Follow those thoughts, and step on it!

In yoga, we often talk about non-attachment, particularly when it comes to our thoughts. But, sometimes it’s great to do some investigative reporting.

As is customary, I am reading several books at once.  One of them is Buddhist Bootcamp, by Timber Hawkeye.  As is also customary, I often highlight or capture in a journal those statements or quotes that I find compelling and transformative.

I find it refreshing that he suggests we f0llow our thoughts out of curiosity.

“Habitually contemplate whether your thoughts stem from love or from fear. If your thoughts originate in love, then follow them. If they originate from a place of fear, then dig deep to find the root of your fear.  Only then will you be able to finally let go, so fear no longer limits your possibilities.”

It’s quite fascinating when you follow your thoughts, judgements and emotional responses like a curious cat.  You may find that what you think may be a root cause for a preconception or fear, isn’t at all.

I’ve been trying to take Timber’s challenge a step further, and I pass that onto you.  Rather than stopping at finding out the source of your fear, continue your journey and see if you can find the source below the source.  See if you can illuminate the darkness with compassion.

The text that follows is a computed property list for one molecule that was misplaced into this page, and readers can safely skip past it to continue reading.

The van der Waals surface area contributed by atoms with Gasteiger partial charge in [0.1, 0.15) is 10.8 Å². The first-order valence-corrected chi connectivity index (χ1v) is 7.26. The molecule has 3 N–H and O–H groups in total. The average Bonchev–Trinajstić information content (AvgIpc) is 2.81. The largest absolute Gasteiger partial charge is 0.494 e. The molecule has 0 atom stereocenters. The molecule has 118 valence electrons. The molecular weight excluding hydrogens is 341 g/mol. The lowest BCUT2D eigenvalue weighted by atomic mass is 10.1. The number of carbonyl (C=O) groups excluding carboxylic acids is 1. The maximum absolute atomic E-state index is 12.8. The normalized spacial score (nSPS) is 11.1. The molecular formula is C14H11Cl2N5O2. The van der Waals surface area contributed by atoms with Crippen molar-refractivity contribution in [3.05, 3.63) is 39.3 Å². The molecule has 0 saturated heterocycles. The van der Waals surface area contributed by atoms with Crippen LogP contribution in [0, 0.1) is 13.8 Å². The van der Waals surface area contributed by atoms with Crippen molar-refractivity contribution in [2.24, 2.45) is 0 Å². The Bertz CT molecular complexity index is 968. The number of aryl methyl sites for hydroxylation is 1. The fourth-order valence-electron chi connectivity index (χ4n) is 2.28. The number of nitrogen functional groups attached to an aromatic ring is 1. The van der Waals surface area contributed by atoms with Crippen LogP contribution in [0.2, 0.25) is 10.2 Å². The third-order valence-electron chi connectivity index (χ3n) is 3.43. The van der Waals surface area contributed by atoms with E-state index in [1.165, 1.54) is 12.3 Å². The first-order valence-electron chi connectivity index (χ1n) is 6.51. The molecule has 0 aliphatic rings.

For example, if you find yourself glowering at someone who’s annoying you, dig deep to find out what that feeling is really about.  Have the courage to look into how you may possess those qualities, accept them and find a wellspring of compassion.

It’s there.  I promise.

(Photo: Flickr / Dominique LaTour)

Namaste.

– Your Charmed Yogi

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Would you die for your dream?

martin luther king jr quote

Martin Luther King, Jr. had a dream — a life of freedom and equality for every citizen born of love, not violence. He believed that only light could drive out the darkness, and only love could banish hate. His faith guided him throughout his life, and asked others to have faith to take the first step even if they couldn’t see the staircase.